“The coronavirus does not differentiate between the weak and the rich and affects everyone”, this is what government officials have said from the very beginning of the coronavirus outbreak in Iran.
But it did not take long for the reality to be revealed to everyone, that the backbreaking cost of the health system and the increase of hospital beds have pulled more than 3 million people below the poverty line.
While the only support for people infected with the virus is health insurance, it seems that the officials have forgotten that article 29 of the regime’s constitution emphasizes that for all citizens the insurance and health service are free, and they should be able to profit from it without any restrictions.
According to the government’s decree, the average cost for any coronavirus case is 4.5 million tomans in the ICU and 2.5 million tomans in the normal care units. But now when the government-run hospitals do not have any empty beds, they are demanding several times more to accept a person in the ICU.
Also, the cost of ICU beds in private hospitals has multiplied and reached 50 million Tomans, while many do not recognize any insurance.
According to the Ministry of Welfare, in 2020, the total basic health insurance coverage of the country was 86%. The most advantageous province in the country is Chaharmahal and Bakhtiari with 94.2% and the least advantaged province is Tehran with 78.9%.
In other words, in Tehran province, about 21 percent of people are without health insurance, which imposes heavy costs on these households under coronavirus conditions.
According to these statistics, during 2020 after Tehran, 17% in Alborz, 15% in Qom, and 13% in Khuzestan and in Kermanshah and Bushehr, more than 12% of people had no health insurance.
As the statistics speak, in these critical situations, people who lack insurance suffer more, and according to an unofficial report, about 40 percent of patients who died of coronavirus have had no insurance.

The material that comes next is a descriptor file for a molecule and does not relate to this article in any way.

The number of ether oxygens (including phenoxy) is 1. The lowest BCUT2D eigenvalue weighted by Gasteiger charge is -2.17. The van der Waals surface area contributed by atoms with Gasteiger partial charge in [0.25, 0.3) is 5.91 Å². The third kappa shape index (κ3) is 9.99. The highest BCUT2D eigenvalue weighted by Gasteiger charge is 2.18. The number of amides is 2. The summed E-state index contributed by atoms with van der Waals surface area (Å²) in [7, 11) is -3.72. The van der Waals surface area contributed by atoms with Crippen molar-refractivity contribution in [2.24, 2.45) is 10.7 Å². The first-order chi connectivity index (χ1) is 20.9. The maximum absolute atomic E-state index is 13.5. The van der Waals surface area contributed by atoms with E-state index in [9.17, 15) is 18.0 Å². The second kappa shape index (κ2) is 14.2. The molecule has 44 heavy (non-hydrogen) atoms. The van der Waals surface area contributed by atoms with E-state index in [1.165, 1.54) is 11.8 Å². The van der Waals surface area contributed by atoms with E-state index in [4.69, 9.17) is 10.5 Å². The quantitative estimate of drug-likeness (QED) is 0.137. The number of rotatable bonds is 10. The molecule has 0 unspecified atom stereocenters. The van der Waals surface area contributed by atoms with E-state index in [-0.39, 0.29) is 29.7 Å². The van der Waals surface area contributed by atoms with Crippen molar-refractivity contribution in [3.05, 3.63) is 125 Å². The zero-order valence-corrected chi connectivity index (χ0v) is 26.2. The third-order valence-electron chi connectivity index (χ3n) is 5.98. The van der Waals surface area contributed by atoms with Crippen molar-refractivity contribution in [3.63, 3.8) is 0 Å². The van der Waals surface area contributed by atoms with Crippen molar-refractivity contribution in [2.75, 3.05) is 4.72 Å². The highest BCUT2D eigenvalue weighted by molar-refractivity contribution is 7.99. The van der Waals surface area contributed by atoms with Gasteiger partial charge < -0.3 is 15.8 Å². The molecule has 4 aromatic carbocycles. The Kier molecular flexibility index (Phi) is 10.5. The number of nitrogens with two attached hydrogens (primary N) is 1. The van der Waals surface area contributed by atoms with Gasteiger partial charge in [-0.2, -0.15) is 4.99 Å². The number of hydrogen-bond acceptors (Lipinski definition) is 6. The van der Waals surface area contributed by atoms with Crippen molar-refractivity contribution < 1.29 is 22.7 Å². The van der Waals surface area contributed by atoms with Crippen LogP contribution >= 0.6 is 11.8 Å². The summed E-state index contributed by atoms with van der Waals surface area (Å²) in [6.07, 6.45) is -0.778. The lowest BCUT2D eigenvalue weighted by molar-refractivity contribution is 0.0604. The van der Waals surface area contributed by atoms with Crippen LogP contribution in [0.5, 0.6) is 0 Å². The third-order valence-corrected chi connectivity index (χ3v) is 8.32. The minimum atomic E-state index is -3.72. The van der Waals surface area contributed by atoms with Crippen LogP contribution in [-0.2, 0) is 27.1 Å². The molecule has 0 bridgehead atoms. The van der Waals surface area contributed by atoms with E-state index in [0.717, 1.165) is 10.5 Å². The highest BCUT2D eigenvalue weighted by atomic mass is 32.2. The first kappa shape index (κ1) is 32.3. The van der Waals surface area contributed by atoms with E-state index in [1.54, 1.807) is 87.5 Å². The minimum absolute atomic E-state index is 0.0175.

To investigate this issue, we can also point to statistics published by the Ministry of Welfare last year that 16 percent of nearly 13.5 million Iranians and 21 percent of people in Tehran province lacked health insurance.
Statistics from the Ministry of Welfare also show that before the coronavirus, Iranians have paid 35% of all medical expenses personally.
Other statistics from the ministry show that 2.4 million Iranians fell below the poverty line in the past year due to high medical costs, which increased dramatically in 2021.
But statistics from the Ministry of Welfare in 2019, when the catastrophic costs of coronavirus were not imposed on the people, showed a tragedy according to its numbers. The Ministry of Health announced in October 2019 that 3.76 percent of the population suffers from impoverishing annual health costs.
The deputy of insurance and health services of the Health Insurance Organization also said that following the statistics of the high costs, the number of clients of the health care system has decreased by nearly 30 percent and the rate of services has become such that the cost of treatment is significant compared to households’ income.
Statistics from the Ministry of Welfare also confirm this. In 2017, the amount of out-of-pocket treatment costs paid by people reached 32.6%. Also, in the last year, 2.41 million people suffered from catastrophic medical expenses.
According to the World Bank, the out-of-pocket payment of Iranian households for medical expenses in 2018 is about 35 percent, which is much higher than the global average of the index, i.e., 18 percent. Iran ranked 116th out of 187 countries in the same year.
Today, vulnerable people in the community who are forced to contract coronavirus in a workshop or at work and receive a salary of two to three million tomans, if they do not have insurance, must pay 20 to 40 million tomans out of pocket for the hospital, which means increasing poverty in the community.
On average, about five percent of Iranians spend 25 percent of their income on health care costs. Amid the coronavirus, medicine and oxygen have become insufficient and many patients die in their homes due to their inability to afford medicines and treatment.
What is surprising is that medicine and medical equipment enter the country at the 4,200 tomans currency exchange rate but are handed over at a very high price to the consumer.
It has been reported that imported medicines and items needed by patients are smuggled to neighboring countries or are stashed in customs for days, and government agents prevent them from reaching the people.